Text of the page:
place that made him. What he represents, above all, is the triumph of
an underworld of predators, hustlers, mobsters, clubhouse politicians
and tabloid sleaze that festered in a corner of New York City, a
vindication of his mentor, the Mafia lawyer Roy Cohn, a figure unknown
to the vast majority of enthusiasts who jammed Trump’s rallies and
hailed him as the authentic voice of the people.

The notion of a Trump literature begins, appropriately, with an
imaginary novel, 1999: Casinos of the Third Reich, contrived by Kurt
Andersen, an editor at Spy, a New York magazine of the 1980s and
1990s. Over several months in late 1989 and early 1990, Andersen kept
referring to the non-existent Casinos of the Third Reich and its
implausible protagonist, Donald Trump, whose narcissistic
exhibitionism offered a never-ending source of unintentional
self-satire. ‘Who’s my toughest competitor – if not in content, only
in style?’ he asked. ‘Prince Charles,’ he answered. ‘I’m thinking of
becoming an entertainer,’ he also said. ‘Liza Minnelli gets $75,000 a
night to sing, and I’m really curious as to how I would do.’ ‘Yes,’
Andersen wrote, ‘in the blockbuster 1999: Casinos of the Third Reich,
it’s nobleman-lounge singer Donald Trump!’ Andersen simply quoted
Trump, referred to Casinos of the Third Reich and sat back. Trump did
all the work. The fabulous novel had no plot and the protagonist’s
character didn’t develop – just like in real life. Spy assumed its
readers were in on the joke about the ‘short-fingered vulgarian’.
(Marco Rubio flung Spy’s slight against Trump in a debate, without
noting its provenance in the defunct magazine, if indeed he knew it.
Trump heatedly replied: ‘If they’re small something else must be
small. I guarantee you there’s no problem.’ The Trump spectacle often
ends with insult imitating satire.)

Fred Trump, Donald’s father, was a king of Queens; the Donald became a
joker in Manhattan. In search of fame and greater fortune in the big
city, he set out from the family mansion with its 23 rooms, nine
bathrooms and, at the front, four white columns adorned with a
confected family crest. A Cadillac and a Rolls-Royce were parked in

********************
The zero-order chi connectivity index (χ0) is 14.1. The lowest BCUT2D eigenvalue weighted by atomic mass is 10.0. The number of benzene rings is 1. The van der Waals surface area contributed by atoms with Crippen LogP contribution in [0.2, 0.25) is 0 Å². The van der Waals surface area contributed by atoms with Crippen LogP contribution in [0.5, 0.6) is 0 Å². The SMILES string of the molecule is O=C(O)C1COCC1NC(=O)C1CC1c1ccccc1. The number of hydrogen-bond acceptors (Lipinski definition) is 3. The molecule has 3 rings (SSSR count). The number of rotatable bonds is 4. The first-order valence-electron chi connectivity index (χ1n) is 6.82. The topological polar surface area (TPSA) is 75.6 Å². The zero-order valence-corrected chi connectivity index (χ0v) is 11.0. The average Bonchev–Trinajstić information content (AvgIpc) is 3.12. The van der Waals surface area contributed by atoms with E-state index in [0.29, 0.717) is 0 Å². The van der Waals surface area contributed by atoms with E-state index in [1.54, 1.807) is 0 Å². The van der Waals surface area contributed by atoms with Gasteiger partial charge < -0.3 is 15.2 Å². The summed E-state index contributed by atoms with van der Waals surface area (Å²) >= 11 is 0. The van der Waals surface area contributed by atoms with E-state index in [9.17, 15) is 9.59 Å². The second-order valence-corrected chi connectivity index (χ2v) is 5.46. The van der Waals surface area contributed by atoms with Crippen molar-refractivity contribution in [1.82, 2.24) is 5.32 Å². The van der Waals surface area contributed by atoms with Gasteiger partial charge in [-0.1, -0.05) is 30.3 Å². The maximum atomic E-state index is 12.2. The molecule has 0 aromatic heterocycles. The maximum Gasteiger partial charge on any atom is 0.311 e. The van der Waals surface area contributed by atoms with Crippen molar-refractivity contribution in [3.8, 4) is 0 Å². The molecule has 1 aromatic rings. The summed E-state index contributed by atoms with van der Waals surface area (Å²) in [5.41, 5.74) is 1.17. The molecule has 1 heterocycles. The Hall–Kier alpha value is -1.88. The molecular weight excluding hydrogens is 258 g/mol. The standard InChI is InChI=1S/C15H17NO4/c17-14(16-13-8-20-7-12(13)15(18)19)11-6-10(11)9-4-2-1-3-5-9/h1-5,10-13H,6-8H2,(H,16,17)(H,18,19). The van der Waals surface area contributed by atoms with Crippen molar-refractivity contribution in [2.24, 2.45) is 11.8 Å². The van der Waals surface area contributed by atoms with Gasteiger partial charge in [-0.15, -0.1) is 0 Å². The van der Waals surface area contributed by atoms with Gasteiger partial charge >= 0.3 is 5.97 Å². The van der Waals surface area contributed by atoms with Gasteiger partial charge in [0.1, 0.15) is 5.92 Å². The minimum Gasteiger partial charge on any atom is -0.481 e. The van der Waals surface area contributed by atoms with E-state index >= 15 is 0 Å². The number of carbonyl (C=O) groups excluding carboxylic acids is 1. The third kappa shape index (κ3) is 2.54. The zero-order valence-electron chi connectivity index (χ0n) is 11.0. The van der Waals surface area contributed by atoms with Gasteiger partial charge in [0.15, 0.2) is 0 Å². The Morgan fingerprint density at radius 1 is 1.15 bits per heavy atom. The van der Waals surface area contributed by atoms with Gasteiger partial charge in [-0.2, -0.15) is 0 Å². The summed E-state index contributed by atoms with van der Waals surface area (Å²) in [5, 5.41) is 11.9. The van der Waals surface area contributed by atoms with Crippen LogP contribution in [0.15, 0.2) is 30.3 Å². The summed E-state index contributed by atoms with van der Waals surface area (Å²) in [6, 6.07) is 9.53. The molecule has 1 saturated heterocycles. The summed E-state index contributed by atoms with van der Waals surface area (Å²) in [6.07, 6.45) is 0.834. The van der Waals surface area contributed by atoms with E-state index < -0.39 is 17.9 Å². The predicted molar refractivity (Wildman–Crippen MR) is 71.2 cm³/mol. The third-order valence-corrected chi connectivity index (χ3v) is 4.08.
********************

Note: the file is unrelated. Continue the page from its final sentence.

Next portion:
the driveway, guarded by two cast-iron jockeys. Even in Queens, it was
a world apart. ‘“Be a killer,”’ Fred Trump, ‘who ruled all of us with
a steel will’, told him. Then he said: ‘“You are a king.”’

Donald Trump’s universally disparaged image in Manhattan attained
skyscraper heights at the turn of the 1990s, after his flamboyantly
bungled real-estate projects, tabloid hijinks, manic club-hopping,
flagrant Mob associations, cruel wife-dumping, outrageous defence of
his housing discrimination, not to mention his purchase of screaming
full-page newspaper ads demanding the death penalty for black youths
accused of rape, the Central Park Five, who later turned out to have
been innocent. ‘The banks call me all the time,’ he boasted. ‘Can we
loan you money, can we this, can we that.’ But Trump had wildly run up
$3 billion in debt. Now his grandiose Trump Shuttle airline crashed
and burned. He lost his crown jewel, the Plaza Hotel. (‘They say the
Plaza is worth $400 million? Trump says it’s worth $800 million,’ said
Trump. ‘Who the hell knows what it is worth?’) His casino empire
across the Hudson River in Atlantic City, his Taj Mahal, went belly
up. (‘The most spectacular hotel-casino anywhere in the world’.) He
declared bankruptcy four times in order to stiff his contractors and
workers. Every financial house in the city spurned his plea to extend
his loans. Rather than acceding to his childish demands after meetings
at which he brandished newspaper clippings about his antics instead of
financial papers, the banks put the profligate Trump on an allowance
like an irresponsible adolescent. He had to sell virtually everything,
including his yacht, the Trump Princess, which he had purchased from
the shadowy Saudi arms trader Adnan Khashoggi. Trump threatened to sue
a journalist at the Wall Street Journal for accurately reporting his
collapse, one of his many attempts to intimidate the press, and
another technique he learned from Roy Cohn.

Trump’s reality TV shows, The Apprentice and The Celebrity Apprentice,
were fantasy projections of his dominance in the city in whose eyes he
was obviously not the master of the universe. From 2004 to 2015, he
played on TV the persona that he intended Manhattan to worship. Of
course, ‘reality’ in Trump’s reality TV wasn’t real. In every episode
he acted out dramas of control over submissive contestants seeking his
favour, wilting at his denial of it and fawning at his approval. Under
Trump, winning was the road to serfdom. The subtext was pathos, not
only on the part of the supplicants but also in the boss’s trademark
phrase, ‘You’re fired.’ No matter how many people Trump rejected, he
couldn’t force his own acceptance.

If Trump was a ‘captain of industry’, a phrase Veblen popularised,
then the industry was leisure: hotels, casinos, reality TV shows, a
beauty pageant and a wrestling federation. More than a century after
Veblen, the ultimate representative of the leisure class indulged in
an aesthetic of ‘conspicuous waste’ in order to offer himself as an
object of envy and magical thinking. ‘There has always been a display